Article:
06.10.10

Chickens Need their Sleep

Posted in Around the Pot-Belly Stove at 9:15 am by Story-Teller

With Father’s day coming up, I’ve been thinking about my father and his father, William ‘Doc’ Lukens. I never met my grandfather, he died before I was born, but through the storytelling of his children, especially my Uncle Dick, I feel I know him. Dick, my father, and their five other siblings grew up in Hillsboro, Ohio during the depression years. The one defining thread that runs through my family’s stories is the ability to laugh at oneself; this is the gift my grandfather gave to us. Here is a story I heard many times at family gatherings about ‘Doc’ and his buddies.

S: There was a guy named Ove Brown who was not only the town ‘character’ but was also one of Hillsboro’s most notorious practical jokers. His appearance even looked funny; he was tall, bald and skinny. Ove was always scheming and one of his favorite targets was Doc Lukens.
Ove frequently stopped in Doc’s office to chat or just tell him the latest stunt he had pulled on someone. Doc always looked forward to his visits because this would give him some new stories to tell to the gang that hung out at the General Store on Saturdays.

In those days, any time Doc went out, the office was left unlocked so that patients and their humans could come on in and wait for his return. On this particular day when Ove came in and found that Doc was out, he made himself at home, sitting at Doc’s roll top desk, leaning back and propping his feet up. He looked as though he belonged, so when a lady came into the office carrying a chicken, she just assumed that Ove was the veterinarian.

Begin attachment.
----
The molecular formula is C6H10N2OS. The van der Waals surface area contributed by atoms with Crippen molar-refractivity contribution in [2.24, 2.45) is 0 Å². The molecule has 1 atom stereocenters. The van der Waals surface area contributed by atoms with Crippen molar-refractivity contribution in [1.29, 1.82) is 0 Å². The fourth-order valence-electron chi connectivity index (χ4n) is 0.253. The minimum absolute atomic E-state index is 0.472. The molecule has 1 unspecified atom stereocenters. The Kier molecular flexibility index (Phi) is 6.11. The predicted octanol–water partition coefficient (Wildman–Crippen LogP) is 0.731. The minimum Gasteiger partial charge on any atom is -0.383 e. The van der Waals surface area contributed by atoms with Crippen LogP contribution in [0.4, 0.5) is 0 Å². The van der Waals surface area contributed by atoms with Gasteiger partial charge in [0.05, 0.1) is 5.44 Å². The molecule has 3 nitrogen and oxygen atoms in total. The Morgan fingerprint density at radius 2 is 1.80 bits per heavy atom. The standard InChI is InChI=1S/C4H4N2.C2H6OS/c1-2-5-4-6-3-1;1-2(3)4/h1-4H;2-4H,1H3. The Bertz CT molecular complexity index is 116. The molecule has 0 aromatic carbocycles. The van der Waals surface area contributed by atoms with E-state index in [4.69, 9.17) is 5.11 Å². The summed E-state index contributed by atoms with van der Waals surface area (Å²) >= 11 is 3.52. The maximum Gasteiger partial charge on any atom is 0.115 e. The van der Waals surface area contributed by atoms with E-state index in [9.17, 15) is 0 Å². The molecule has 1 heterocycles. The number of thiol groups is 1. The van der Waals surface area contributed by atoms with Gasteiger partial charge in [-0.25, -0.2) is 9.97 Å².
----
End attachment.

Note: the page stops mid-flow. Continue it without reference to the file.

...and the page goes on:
“Something is wrong with my chicken,” she said. “My whole flock is not doing well. They all seem rather droopy.”

In his new role as vet, Ove said, “Let me take a look at that chicken,” and proceeded to look into the bird’s eyes. “Hmmmm, bloodshot eyes” he said. Then opening the chicken’s beak he looked in, “Hmmm bad tonsils as well. “
The lady, who apparently was deficient in the area of chicken anatomy, asked “Does it look bad?”
“Which way does your henhouse face?” Ove asked.
“East. Why?”
“That’s what is wrong. Your chickens aren’t getting enough rest. The sun coming in every morning is waking them up too early.”
The lady, astonished at such an expert diagnosis, said, “You don’t say, Doctor?”
“Yep, that’s right. You tell your husband to hook up his team of horses and chain it to the henhouse and turn it around so those hens can get their beauty rest. Friday my partner will be here in the office, so I want you stop in and he will give you some medicine for the chicken’s droops.”
“All right, Doctor, I’ll do just what you said.”

That Friday afternoon, the lady returned to the Vet’s office and she told him about her visit earlier that week and said that his nice partner had taken care of her and her chicken.
“What?” Doc asked, confused.
“You know, the skinny, bald-headed man. He examined my chicken and said that it had bad tonsils.”
“Oh! What else did he tell you?”
“Well, he said it had bloodshot eyes from not getting enough sleep, but since we turned the henhouse around, all my hens are doing much better.”
“You what?”
“Yes. He said that the sun was waking them up too early.”

By now Doc had figured out that he was the newest victim of one of Ove’s practical jokes. “Oh boy!” Doc replied, trying not to laugh out loud.

The next day, when the guys gathered at the General Store around the Pot Belly Stove, heard how Doc was finally on the other end of a prank, they roared with laughter, having all been victimized by his sense of humor.

*This story appeared as part of a piece called ‘Animal House’ in Ohio Magazine in 1989, as written by Dick Lukens, son of ‘Doc’ Lukens.